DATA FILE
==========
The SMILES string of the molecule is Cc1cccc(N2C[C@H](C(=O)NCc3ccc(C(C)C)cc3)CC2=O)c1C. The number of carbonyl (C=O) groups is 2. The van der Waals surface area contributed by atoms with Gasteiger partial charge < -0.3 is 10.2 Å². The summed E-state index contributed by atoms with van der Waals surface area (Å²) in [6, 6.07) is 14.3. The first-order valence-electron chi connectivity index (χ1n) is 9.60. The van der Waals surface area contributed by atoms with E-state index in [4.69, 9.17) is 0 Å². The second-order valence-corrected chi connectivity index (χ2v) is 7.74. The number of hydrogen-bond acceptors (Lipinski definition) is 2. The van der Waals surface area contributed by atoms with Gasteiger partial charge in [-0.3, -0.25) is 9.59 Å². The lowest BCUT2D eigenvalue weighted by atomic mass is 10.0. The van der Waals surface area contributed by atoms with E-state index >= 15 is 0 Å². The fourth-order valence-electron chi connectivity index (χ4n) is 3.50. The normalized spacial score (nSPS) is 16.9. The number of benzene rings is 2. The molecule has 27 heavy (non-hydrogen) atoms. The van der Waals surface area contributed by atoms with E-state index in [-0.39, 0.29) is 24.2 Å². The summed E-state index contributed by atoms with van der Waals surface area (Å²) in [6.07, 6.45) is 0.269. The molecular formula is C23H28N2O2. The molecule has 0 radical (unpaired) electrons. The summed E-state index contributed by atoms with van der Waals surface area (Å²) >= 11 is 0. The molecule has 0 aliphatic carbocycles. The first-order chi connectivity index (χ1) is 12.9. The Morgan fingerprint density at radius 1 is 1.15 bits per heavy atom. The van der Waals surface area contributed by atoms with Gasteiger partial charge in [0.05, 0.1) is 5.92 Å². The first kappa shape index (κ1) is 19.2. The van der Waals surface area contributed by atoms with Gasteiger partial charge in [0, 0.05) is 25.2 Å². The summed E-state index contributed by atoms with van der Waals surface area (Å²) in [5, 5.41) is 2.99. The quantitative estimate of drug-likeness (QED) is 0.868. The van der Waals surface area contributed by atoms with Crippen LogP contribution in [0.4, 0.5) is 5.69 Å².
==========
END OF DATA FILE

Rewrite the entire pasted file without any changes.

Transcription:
The SMILES string of the molecule is Cc1cccc(N2C[C@H](C(=O)NCc3ccc(C(C)C)cc3)CC2=O)c1C. The number of carbonyl (C=O) groups is 2. The van der Waals surface area contributed by atoms with Gasteiger partial charge < -0.3 is 10.2 Å². The summed E-state index contributed by atoms with van der Waals surface area (Å²) in [6, 6.07) is 14.3. The first-order valence-electron chi connectivity index (χ1n) is 9.60. The van der Waals surface area contributed by atoms with E-state index in [4.69, 9.17) is 0 Å². The second-order valence-corrected chi connectivity index (χ2v) is 7.74. The number of hydrogen-bond acceptors (Lipinski definition) is 2. The van der Waals surface area contributed by atoms with Gasteiger partial charge in [-0.3, -0.25) is 9.59 Å². The lowest BCUT2D eigenvalue weighted by atomic mass is 10.0. The van der Waals surface area contributed by atoms with E-state index >= 15 is 0 Å². The fourth-order valence-electron chi connectivity index (χ4n) is 3.50. The normalized spacial score (nSPS) is 16.9. The number of benzene rings is 2. The molecule has 27 heavy (non-hydrogen) atoms. The van der Waals surface area contributed by atoms with E-state index in [-0.39, 0.29) is 24.2 Å². The summed E-state index contributed by atoms with van der Waals surface area (Å²) in [6.07, 6.45) is 0.269. The molecular formula is C23H28N2O2. The molecule has 0 radical (unpaired) electrons. The summed E-state index contributed by atoms with van der Waals surface area (Å²) >= 11 is 0. The molecule has 0 aliphatic carbocycles. The first-order chi connectivity index (χ1) is 12.9. The Morgan fingerprint density at radius 1 is 1.15 bits per heavy atom. The van der Waals surface area contributed by atoms with Gasteiger partial charge in [0.05, 0.1) is 5.92 Å². The first kappa shape index (κ1) is 19.2. The van der Waals surface area contributed by atoms with Gasteiger partial charge in [0, 0.05) is 25.2 Å². The summed E-state index contributed by atoms with van der Waals surface area (Å²) in [5, 5.41) is 2.99. The quantitative estimate of drug-likeness (QED) is 0.868. The van der Waals surface area contributed by atoms with Crippen LogP contribution in [0.4, 0.5) is 5.69 Å².